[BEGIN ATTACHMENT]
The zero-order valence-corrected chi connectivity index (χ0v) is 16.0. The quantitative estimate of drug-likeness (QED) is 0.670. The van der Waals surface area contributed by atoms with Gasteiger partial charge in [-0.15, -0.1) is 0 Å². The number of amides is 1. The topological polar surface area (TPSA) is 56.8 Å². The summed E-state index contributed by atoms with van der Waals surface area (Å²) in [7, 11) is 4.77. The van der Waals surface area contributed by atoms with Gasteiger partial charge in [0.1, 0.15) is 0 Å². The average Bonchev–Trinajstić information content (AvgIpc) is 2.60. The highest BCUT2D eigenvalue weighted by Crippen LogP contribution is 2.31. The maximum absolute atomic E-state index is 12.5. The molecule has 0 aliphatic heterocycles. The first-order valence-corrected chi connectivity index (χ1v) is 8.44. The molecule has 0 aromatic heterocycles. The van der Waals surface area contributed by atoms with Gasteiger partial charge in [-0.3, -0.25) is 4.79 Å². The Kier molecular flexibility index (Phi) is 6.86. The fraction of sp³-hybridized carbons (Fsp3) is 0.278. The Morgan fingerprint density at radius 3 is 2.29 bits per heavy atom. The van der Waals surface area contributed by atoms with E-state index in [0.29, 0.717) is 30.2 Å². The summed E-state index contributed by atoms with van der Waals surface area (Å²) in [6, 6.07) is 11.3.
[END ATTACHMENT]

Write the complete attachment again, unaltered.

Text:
The zero-order valence-corrected chi connectivity index (χ0v) is 16.0. The quantitative estimate of drug-likeness (QED) is 0.670. The van der Waals surface area contributed by atoms with Gasteiger partial charge in [-0.15, -0.1) is 0 Å². The number of amides is 1. The topological polar surface area (TPSA) is 56.8 Å². The summed E-state index contributed by atoms with van der Waals surface area (Å²) in [7, 11) is 4.77. The van der Waals surface area contributed by atoms with Gasteiger partial charge in [0.1, 0.15) is 0 Å². The average Bonchev–Trinajstić information content (AvgIpc) is 2.60. The highest BCUT2D eigenvalue weighted by Crippen LogP contribution is 2.31. The maximum absolute atomic E-state index is 12.5. The molecule has 0 aliphatic heterocycles. The first-order valence-corrected chi connectivity index (χ1v) is 8.44. The molecule has 0 aromatic heterocycles. The van der Waals surface area contributed by atoms with Gasteiger partial charge in [-0.3, -0.25) is 4.79 Å². The Kier molecular flexibility index (Phi) is 6.86. The fraction of sp³-hybridized carbons (Fsp3) is 0.278. The Morgan fingerprint density at radius 3 is 2.29 bits per heavy atom. The van der Waals surface area contributed by atoms with E-state index in [0.29, 0.717) is 30.2 Å². The summed E-state index contributed by atoms with van der Waals surface area (Å²) in [6, 6.07) is 11.3.